BROOKSVILLE — The County Commission on Tuesday tentatively approved a budget for 2010-11, while warning of deeper spending cuts and difficult decisions next year.
The $335.4 million budget includes a $93.3 million general fund spending plan for the new fiscal year, which begins Oct. 1. That compares to this year's total budget of $400.8 million and general fund of $111.2 million.
The property tax rate to fund the spending plan remained unchanged from last year, with the total countywide rate holding at 6.3431 mills, the equivalent of $6.34 in tax for every $1,000 of appraised taxable property value. For the owner of a home appraised at $150,000 with the $50,000 homestead exemption, the tax to support county services would be $634.
The final hearing and approval is set for Sept. 28.
At the board's direction, budget director George Zoettlein found reserve money and funds that had been set aside for the cleanup of the old Department of Public Works site to come up with $141,500 to save four jobs, including a code enforcement employee, a secretary in the cooperative extension service, an environmental planner and a specialist in health and human services.
Commission Chairman John Druzbick expressed concern about what lies ahead. "What do we have planned for next year?'' he asked.
"A lot of hard work,'' Zoettlein said, noting that even if property values slow their slide, the commission starts the year $6 million in the red.
"We're spending money we don't have'' by approving a budget balanced on reserves, echoed Commissioner Dave Russell. "This is tough and it's going to get tougher.''
Zoettlein told commissioners that there are no more reserves to balance next year's budget and that he wouldn't recommend touching the reserves that do exist, which are required to be untouched by the county's own budget policy.
Commissioner Jeff Stabins said the time had come to call in an expert to determine whether a judicial center is needed. There is $13 million set aside for the center and Stabins had advocated using some of that money to get through the tough budget.
Druzbick pointed out that using that money would still be spending reserve funds.
Commissioners called for all county officials to tighten their budgets and be willing to work together. Commissioner Rose Rocco said the county needs to think positively about making changes to become more efficient.
"It's not all doom and gloom,'' she said.
Earlier in the day, the board grappled with other budget-related issues, ranging from a management reshuffling to engineering services. Facing the prospect of paying a private engineer $155 an hour to keep up with projects for a short time, the commission agreed to hire an in-house county engineer.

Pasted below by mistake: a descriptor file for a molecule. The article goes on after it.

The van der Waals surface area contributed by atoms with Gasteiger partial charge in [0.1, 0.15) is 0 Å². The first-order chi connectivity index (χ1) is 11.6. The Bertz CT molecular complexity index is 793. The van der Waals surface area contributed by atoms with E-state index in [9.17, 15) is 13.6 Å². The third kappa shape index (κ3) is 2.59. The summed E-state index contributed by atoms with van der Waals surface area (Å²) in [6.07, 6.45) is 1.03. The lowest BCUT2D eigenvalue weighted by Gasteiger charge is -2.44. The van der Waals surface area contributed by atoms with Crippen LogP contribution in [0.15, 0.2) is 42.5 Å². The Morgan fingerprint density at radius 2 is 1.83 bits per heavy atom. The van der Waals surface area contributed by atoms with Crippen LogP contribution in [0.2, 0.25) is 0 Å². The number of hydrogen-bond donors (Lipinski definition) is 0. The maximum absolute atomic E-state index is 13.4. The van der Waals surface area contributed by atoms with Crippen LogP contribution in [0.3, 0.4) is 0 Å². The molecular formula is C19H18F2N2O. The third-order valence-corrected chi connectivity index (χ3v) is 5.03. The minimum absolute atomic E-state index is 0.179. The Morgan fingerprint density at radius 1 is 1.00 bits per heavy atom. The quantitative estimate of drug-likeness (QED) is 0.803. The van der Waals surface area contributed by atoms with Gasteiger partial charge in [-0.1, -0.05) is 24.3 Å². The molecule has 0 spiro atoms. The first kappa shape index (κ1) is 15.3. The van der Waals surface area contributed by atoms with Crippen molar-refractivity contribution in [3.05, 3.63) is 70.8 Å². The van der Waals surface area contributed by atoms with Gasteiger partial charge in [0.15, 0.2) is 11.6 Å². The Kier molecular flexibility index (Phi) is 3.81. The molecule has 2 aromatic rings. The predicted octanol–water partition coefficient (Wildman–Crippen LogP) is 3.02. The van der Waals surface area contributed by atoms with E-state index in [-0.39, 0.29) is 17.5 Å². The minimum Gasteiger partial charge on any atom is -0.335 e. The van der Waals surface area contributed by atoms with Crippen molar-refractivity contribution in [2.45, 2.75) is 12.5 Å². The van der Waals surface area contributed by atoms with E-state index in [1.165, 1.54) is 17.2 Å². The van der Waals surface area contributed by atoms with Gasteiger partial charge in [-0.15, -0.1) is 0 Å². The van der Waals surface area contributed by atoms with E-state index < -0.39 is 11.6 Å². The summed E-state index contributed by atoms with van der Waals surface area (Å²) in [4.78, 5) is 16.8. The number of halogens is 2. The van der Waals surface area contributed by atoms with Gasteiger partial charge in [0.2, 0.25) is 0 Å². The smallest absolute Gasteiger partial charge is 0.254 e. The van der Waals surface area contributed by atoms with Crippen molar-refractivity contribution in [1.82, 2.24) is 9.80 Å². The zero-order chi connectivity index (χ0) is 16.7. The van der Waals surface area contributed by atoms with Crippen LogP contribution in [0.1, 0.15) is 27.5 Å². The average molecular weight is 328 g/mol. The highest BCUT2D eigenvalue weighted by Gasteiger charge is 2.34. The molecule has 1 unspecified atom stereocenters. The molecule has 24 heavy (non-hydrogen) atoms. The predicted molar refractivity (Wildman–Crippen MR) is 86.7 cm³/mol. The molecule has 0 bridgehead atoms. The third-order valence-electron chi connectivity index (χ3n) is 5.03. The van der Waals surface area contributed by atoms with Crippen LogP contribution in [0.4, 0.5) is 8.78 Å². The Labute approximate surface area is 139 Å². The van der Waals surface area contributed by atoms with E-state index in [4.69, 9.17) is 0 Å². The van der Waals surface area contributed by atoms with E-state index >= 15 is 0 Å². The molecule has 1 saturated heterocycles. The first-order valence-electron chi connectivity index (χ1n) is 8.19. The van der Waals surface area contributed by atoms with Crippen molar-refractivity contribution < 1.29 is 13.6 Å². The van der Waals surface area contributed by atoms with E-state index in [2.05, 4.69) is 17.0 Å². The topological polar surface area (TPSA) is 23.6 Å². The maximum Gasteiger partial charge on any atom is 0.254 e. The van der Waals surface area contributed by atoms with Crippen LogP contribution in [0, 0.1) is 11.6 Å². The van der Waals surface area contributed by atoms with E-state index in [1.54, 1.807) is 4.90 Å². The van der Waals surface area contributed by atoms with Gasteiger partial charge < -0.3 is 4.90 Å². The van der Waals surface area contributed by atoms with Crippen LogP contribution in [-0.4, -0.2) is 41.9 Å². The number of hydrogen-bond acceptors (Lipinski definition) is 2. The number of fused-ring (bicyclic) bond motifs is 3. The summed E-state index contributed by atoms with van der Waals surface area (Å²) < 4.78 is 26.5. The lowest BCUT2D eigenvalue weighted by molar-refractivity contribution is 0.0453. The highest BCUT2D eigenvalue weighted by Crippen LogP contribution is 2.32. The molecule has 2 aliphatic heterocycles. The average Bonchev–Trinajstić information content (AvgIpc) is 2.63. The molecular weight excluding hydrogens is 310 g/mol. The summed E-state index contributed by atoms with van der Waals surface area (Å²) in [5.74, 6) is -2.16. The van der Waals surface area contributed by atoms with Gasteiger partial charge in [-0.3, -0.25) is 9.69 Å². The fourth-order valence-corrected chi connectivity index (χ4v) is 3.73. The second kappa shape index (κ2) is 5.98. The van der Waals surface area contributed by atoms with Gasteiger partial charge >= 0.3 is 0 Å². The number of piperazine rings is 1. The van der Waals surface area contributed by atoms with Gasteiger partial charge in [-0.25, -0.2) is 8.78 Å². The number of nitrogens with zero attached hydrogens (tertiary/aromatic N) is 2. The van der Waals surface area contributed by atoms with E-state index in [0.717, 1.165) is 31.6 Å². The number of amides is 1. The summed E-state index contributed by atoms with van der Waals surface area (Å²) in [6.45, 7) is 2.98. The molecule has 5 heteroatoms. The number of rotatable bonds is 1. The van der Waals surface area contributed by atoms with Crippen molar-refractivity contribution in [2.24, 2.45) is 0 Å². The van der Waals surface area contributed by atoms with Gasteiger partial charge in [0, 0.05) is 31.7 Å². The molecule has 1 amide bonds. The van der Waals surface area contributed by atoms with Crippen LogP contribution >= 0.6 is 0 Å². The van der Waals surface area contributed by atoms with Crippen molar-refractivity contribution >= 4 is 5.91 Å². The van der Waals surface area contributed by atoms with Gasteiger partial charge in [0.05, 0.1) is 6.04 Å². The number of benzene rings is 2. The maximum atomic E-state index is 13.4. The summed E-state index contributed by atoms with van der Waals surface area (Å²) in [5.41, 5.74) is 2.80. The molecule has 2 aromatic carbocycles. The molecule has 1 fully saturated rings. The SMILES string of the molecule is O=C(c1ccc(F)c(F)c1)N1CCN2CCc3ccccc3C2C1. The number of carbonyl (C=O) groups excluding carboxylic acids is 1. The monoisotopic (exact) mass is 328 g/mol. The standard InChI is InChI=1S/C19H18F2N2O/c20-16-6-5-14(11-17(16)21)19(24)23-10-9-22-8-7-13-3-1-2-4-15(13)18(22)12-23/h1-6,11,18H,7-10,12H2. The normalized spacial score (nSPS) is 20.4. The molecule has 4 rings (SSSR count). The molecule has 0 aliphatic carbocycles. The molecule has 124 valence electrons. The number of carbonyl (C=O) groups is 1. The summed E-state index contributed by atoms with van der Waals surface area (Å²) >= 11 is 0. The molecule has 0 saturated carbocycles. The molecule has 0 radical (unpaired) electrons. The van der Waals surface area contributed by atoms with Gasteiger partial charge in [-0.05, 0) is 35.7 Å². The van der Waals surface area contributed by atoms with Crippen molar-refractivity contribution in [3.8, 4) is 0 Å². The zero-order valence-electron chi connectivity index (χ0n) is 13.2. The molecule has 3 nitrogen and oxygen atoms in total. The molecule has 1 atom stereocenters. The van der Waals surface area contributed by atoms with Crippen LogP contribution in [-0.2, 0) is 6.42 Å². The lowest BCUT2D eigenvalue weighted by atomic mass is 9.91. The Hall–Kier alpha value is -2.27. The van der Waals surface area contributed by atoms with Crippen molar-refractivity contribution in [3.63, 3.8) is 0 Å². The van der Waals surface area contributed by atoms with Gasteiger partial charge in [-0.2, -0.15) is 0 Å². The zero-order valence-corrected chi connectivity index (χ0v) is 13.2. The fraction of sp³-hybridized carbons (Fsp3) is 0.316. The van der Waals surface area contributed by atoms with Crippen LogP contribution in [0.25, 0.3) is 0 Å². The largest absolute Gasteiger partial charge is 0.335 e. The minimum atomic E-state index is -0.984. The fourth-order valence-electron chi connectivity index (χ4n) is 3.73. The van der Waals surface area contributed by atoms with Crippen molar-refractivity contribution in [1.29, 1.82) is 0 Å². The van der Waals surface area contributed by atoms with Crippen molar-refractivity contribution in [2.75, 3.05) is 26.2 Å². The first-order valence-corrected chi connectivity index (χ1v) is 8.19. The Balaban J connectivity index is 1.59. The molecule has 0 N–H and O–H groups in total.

The urgent need for an engineer arose when the only civil engineer on county staff, Chris Wert, resigned. While Wert signed off on several ongoing projects before he left, county officials have been working closely with the state Department of Transportation to make sure they don't lose funds for upcoming projects.
Interim public works director Susan Goebel asked to be allowed to use one of the county's rotating contract engineers, HDR Engineering Inc. for up to three months to keep county projects going. The cost would not exceed $72,000.
Rocco had another idea. Instead of spending $155 an hour, why not bring Wert back at his annual salary of $92,000 or less. Rocco said Wert was willing to return and had even offered to take a salary cut.
Goebel said that Wert was welcome to submit a resume for the county engineer job.
County Administrator David Hamilton explained that, under the reorganized public works department, there would be just two engineers with two specialties compared to three with one specialty before. The civil engineer who would fill the county engineer position should be of the highest quality that the county can find, he said.
Russell had suggested using a private engineering firm, but on Tuesday he noted that Goebel's cost analysis showed a private firm would cost three times as much. That was all he needed to see to abandon the idea, he said.
Another budget issue settled earlier in the day concerned cuts to mosquito control. Previously, commissioners were expected to cut spraying in half; end the sentinel chicken program, which detects mosquito-borne illnesses; and cut educational and preventative work.
Commissioners weren't satisfied with the plan and sent it back for another try. The program, as approved by the board, would cut only about a third of the spraying, would shuffle staff duties to keep the sentinel chicken program going and would retain education and outreach programs in the winter.
The changes cut the department's budget by $94,430 to $564,295.
The commission also approved the management reorganization plan presented to them by Hamilton. The plan groups together economic development, the county airport and tourism activities and has them answering to Hamilton. He also added back the hiring of a new tourism development director when Sue Rupe retires later this year.
Barbara Behrendt can be reached at email@example.com or (352) 848-1434.